What is a Media Query?

When developing a web page in HTML language, you’ll eventually run into the issue of responsive design. Responsive design refers to a website’s ability to adapt to multiple devices. It allows your site to respond to environmental changes beyond the device’s operating system or browser, but also the dimensions of the device or screen. For example, with a responsive design, your web page will appear differently on smartphones than it would on a desktop. We achieve this by adding media queries. A media query is a CSS3 style rule used to customize your site’s appearance for multiple devices.

Why is Media Query Important?

By customizing your website’s design for different viewports (mobile, tablet, and desktop, etc.), you increase your site’s visual appeal and make your site easier to use. While a website developed for a single viewport can still be accessed on other devices, a web page meant for desktops may not translate well on a tablet. If you ever had to increase the size of a web page on a smartphone because it was made for desktops, you know how inconvenient it can be. Alternatively, a site meant for tablets and smartphones may appear jarring when viewed on a desktop; perhaps even wasting space. This makes responsive design via media queries crucial to modern web development.

Media query for Web page responsiveness

What is media query in HTML?

Media queries can be added to an HTML document through any CSS3 stylesheet. To begin, create the query by using the following code: @media only screen () {.

When you add a media query to your stylesheet, it will only be activated based on the criteria you set for it based on the dimensions of the browser screen, device screen, or device orientation. You’ll add this criterion between the parenthesis of the query statement. You can use the below attributes to define your query:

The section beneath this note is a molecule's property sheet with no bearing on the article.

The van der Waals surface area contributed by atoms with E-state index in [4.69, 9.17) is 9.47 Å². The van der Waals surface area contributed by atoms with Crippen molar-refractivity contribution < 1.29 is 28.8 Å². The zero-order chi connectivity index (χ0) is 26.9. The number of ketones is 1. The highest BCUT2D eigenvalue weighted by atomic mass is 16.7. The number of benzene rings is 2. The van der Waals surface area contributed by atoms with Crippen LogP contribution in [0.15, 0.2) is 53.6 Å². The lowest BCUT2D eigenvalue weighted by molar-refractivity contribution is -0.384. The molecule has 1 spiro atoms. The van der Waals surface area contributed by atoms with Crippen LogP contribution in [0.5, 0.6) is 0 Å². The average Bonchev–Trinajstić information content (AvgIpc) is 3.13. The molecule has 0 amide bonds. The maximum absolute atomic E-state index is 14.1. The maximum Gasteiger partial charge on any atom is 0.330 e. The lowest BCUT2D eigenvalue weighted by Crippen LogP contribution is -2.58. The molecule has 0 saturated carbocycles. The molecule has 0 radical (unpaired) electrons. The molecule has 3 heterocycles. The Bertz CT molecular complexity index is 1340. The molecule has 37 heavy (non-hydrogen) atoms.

For browser size: “width”, “height”
For screen size: “device-width”, “device-height”
For screen orientation: “orientation” (followed by “landscape” or “portrait”)

Use the min and max attributes to define the point where the query begins, where it ends or both. The below example defines the query to begin only if the browser screen is 500px wide (about tablet length): @media only screen (min-width: 500px) {.

You may also want to specify a certain range at which the query is activated by adding “and” and setting a second specification like this: @media only screen (min-width: 500px) and (max-width: 600px) {.

At this point, you can begin adding attributes to the media query or class. Adding attributes to this new class is very similar to developing for a single viewport. If necessary, copy and paste the attributes of your previous class under your query statement to maintain your site’s basic framework. From there, just redefine your measurements to fit within the dimensions of your new viewport.

Make sure to test your media query by either running your site through a browser emulator (TestiPhone.com, Android Emulator, etc.) or inspecting your page (Ctrl+Shift+I). Your media query is now complete, and you’ve just given your site a new, responsive look!